Labour History Review

Holding the line: the political strategy of the International Brigade Association, 1939-1977

Labour History Review (2001), 66, (3), 294–312.

Abstract

Access Token
£25.00
READ THIS ARTICLE
If you have private access to this content, please log in with your username and password here

 Google Scholar

Daily Herald, 9 January 1939 Google Scholar

 Google Scholar

 Google Scholar

 Google Scholar

Bill Alexander's No to Franco, the struggle never slopped, 1939-1975!, London, author, 1992, provides a valuable introduction to the IBA's history. Alexander was personally involved in the events he described as a commander of the British Battalion, as a leading figure in the Communist Party, and latterly as President of the IBA. It should be noted, however, that his book tends to be uncritical and glosses over a number of significant episodes, and that its value to historians is diminished by an absence of referencing to archival sources Google Scholar

This was the ‘pledge’ taken during the ceremonies to mark the withdrawal from Spain (Alexander, No to Franco, p. 18). This pledge was taken very seriously by many volunteers (see, for instance, Bob Cooney's comment in 1944 that initially volunteers had been ‘somewhat hazy as to what we could do in fulfillment of our pledge’, verbatim report of IBA meeting, 13 February 1944, IBMA, Box 37, file C/6a) Google Scholar

Bill Alexander stated that this organisation was composed of ten former volunteers, seven of them deserters (British Volunteers for Liberty, Spain, 1936-1939, London, Lawrence & Wishart, 1982, p. 249). According to another source the organisation was called the ‘International Brigaders’ Anti-communist League'. Its members had apparently been parading in London with billboards that read: ‘We fought for Red Spain and found out; we who fought in the International Brigade give you the truth; why silence about Communist Spanish atrocities [?]’ (Catholic Herald, 31 March 1939) Google Scholar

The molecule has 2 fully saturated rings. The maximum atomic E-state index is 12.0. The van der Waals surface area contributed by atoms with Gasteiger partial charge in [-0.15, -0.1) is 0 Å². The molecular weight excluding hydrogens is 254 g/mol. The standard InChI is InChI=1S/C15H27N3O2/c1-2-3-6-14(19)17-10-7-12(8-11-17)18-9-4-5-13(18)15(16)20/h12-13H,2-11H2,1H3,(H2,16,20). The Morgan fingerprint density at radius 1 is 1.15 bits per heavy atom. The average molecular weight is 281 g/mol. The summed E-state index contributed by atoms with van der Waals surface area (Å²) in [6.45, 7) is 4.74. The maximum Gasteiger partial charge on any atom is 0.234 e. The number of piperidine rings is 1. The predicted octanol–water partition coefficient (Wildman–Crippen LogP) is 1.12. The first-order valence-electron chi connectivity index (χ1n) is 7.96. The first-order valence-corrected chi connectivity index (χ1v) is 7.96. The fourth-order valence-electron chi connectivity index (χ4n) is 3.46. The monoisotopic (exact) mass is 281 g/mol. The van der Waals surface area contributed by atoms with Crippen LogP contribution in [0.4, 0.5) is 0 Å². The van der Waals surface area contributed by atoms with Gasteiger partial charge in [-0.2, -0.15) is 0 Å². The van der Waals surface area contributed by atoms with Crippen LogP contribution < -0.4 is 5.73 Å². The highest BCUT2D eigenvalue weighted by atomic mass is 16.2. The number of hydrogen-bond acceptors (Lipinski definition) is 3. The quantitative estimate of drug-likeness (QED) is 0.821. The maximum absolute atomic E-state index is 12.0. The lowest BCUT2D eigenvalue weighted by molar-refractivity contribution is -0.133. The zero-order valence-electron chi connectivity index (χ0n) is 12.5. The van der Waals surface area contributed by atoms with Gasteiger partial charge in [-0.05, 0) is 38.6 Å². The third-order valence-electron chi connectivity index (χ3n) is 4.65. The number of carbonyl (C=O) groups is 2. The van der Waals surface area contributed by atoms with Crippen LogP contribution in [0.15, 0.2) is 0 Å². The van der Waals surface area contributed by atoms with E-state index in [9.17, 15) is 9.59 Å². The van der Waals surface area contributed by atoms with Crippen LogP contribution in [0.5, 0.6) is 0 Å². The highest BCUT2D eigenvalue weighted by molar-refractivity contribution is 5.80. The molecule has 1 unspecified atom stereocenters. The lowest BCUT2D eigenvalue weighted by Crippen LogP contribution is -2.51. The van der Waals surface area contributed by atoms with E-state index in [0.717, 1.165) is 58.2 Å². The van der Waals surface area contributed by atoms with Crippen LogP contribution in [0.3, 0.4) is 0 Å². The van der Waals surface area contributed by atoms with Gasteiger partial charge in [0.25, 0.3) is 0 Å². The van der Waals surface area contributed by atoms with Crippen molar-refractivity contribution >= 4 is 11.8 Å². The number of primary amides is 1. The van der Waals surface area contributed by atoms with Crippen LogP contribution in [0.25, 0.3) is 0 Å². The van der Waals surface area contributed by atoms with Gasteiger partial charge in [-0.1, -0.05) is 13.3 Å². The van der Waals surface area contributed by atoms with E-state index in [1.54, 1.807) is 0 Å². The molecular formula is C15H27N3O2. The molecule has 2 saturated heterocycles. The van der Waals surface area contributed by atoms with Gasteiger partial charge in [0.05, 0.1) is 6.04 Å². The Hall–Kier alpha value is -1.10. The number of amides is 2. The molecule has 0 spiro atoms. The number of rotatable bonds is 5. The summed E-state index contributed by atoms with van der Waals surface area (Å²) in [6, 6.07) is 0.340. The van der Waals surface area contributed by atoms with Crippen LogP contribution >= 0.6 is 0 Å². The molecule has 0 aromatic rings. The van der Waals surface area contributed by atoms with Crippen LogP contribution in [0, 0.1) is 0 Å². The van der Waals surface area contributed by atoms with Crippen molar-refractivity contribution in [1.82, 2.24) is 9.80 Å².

For this reason Wintringham's role is noteworthy. However, his exclusion from the Communist Party in July 1938 had been for personal rather than political reasons, and, as David Fernbach observes, as a ‘fervent champion of the Popular Front’ Wintringham's political course ran ‘more or less in parallel’ with the CPGB's until September 1939 (J. M. Bellamy and J. Saville (eds), Dictionary of Labour Biography, VII, London, Macmillan, 1984, p. 258) Google Scholar

 Google Scholar

 Google Scholar

Alexander, No to Franco, p. 57 Google Scholar

H. Francis, Miners against Fascism: Wales and the Spanish Civil War, London, Lawrence & Wishart, 1984, p. 253 Miners against Fascism: Wales and the Spanish Civil War 253 Google Scholar

 Google Scholar

 Google Scholar

 Google Scholar

 Google Scholar

 Google Scholar

 Google Scholar

Sam Wild to Peter Kerrigan, 6 July 1943, IBMA, Box 37, file E/8. Her political reliability had previously been questioned during the war in Spain itself (see J. K. Hopkins, Into the Heart of the Fire: The British in the Spanish Civil War, Stanford, Stanford University Press, 1998, pp. 283-6) Google Scholar

 Google Scholar

 Google Scholar

 Google Scholar

See, for instance, Bill Alexander's typed comments on the reliability of Laurie Lee's 1991 ‘memoir’ A Moment of War (dated 6 November 1991, IBMA, Box D-3, file C/34) Google Scholar

IBA circular of 29 February 1940, IBMA, Box 40, file A/10. The open letter was signed by twelve IBA members, including four former officers or political commissars (Malcolm Dunbar, Bob Cooney, Sam Wild and Bill Alexander) and representatives of all the regions. Alexander later conceded that this letter was a mistake, as the IBA's behaviour gave evidence that it was a ‘tool of the Communist Party’ (No to Franco, p. 34) Google Scholar

 Google Scholar